Use this mantra:
“This summer, I am energizing my body with beautifying foods and habits ~ the best fuel for my mind, body and spirit.”
The next step is to keep a food diary, if you are comfortable doing so. Not just a diary of what you eat but on why you ate and how you felt after eating both physically and emotionally.
(If you’ve been diagnosed with an ED, please discuss a food journal with your therapist or healthcare provider first).
This will help you identify eating habits that aren’t so healthy like emotional eating, or restricting. That is definitely something I can relate to. I always run to dessert when I’m feeling sad. I “treat” myself as a way of self soothing. Others may “soothe” through deprivation.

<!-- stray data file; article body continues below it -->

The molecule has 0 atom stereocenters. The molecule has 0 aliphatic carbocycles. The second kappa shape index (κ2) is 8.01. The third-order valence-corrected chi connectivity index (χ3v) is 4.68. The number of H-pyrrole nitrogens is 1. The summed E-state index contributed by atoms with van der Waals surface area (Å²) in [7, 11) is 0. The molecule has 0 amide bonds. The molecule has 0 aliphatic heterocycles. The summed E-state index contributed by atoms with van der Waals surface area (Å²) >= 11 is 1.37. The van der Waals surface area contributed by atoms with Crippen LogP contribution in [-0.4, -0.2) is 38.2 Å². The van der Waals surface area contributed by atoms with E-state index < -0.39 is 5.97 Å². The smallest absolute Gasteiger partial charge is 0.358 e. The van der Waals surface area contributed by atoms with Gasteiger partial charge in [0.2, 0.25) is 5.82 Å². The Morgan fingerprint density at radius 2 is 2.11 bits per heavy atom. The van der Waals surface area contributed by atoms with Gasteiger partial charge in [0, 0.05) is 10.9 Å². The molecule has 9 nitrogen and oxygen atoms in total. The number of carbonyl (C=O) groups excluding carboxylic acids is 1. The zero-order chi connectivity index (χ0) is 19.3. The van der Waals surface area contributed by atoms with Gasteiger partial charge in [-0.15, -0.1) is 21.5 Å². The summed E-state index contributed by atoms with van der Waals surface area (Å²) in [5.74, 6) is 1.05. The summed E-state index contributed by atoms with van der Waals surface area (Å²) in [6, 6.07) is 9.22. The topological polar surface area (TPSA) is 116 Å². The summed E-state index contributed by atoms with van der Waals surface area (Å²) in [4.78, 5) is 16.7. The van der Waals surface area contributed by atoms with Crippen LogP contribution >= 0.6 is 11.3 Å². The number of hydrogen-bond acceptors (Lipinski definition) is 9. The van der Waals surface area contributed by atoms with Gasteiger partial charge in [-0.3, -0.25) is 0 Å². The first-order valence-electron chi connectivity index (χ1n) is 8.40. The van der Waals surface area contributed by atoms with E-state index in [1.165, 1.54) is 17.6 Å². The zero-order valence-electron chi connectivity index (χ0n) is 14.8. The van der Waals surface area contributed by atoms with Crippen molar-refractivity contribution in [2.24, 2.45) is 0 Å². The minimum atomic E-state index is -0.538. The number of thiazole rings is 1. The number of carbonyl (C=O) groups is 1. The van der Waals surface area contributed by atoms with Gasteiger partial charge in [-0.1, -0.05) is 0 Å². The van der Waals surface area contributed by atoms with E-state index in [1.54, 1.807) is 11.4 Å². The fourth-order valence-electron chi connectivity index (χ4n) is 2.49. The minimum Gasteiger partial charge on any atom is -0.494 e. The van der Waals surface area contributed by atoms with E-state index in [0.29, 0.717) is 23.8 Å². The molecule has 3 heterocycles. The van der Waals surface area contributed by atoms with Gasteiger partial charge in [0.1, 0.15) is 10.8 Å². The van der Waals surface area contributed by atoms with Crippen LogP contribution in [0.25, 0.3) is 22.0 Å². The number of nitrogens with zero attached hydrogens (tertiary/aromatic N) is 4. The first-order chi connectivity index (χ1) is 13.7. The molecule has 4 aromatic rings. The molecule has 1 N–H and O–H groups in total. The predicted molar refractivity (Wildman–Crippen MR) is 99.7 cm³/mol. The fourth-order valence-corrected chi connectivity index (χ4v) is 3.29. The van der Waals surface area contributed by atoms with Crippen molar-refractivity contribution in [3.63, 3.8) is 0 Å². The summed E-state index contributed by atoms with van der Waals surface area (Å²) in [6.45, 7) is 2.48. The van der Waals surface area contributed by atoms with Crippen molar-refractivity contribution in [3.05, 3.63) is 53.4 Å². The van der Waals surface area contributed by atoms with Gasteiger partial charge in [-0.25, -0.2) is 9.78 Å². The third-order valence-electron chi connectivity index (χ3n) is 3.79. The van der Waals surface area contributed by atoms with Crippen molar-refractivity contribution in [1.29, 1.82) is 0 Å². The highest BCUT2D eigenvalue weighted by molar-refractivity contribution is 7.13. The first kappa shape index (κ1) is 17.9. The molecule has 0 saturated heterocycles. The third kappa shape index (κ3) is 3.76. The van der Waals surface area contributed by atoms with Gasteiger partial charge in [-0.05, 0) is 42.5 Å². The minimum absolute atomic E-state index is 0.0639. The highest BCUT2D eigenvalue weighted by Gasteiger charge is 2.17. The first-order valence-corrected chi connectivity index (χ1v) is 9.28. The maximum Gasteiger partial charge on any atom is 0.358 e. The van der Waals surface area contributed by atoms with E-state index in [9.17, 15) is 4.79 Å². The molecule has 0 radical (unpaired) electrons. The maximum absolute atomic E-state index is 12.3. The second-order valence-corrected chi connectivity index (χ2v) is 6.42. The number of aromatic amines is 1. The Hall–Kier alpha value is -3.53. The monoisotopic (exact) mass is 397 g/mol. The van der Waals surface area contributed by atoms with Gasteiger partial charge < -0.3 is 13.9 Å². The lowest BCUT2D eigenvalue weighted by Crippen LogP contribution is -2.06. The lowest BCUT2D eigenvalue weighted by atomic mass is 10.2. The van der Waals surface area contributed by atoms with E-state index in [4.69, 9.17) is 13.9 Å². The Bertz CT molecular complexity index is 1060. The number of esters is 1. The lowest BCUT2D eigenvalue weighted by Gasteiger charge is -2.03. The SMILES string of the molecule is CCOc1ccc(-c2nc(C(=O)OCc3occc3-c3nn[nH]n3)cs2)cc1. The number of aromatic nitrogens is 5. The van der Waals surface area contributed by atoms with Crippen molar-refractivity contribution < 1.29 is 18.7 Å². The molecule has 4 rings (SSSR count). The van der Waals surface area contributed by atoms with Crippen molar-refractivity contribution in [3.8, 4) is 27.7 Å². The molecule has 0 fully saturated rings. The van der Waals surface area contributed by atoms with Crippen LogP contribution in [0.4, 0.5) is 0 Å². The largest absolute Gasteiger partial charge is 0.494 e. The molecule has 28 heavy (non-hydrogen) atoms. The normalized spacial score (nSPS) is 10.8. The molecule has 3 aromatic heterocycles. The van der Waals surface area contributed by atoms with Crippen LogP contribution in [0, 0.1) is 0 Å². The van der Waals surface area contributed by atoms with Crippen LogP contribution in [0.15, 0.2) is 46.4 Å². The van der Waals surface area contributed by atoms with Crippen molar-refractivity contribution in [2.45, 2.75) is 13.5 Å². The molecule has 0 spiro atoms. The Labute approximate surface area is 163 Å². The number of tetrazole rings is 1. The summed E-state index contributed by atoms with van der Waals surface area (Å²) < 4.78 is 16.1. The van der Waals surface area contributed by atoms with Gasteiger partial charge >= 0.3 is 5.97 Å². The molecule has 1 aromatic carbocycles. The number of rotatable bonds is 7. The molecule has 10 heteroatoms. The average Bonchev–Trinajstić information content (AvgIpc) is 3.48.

Thankfully I have a handle on this now but I still feel that urge and redirect myself each time. To best help me in this effort I simply removed dessert from my house altogether. If I have to put forth effort to go to the store to buy it that allows me enough time to think through my decision. I do keep dark chocolate covered almonds on hand for an emergency craving but a handful of almonds is much better than the devilish dark chocolate truffle cake from the bakery just blocks away.
I’ll finish by saying that our mindset and the way we think about food is so crucial to our well being.
For many of us eating is something we do without much thought at all. We are more careful about the fuel and oil we put into our cars than the food we put into our bodies.
Slowing down to make mindful choices, preparing our food with love and health in mind and slowing down the eating process are all ways to help us live a more mindful life.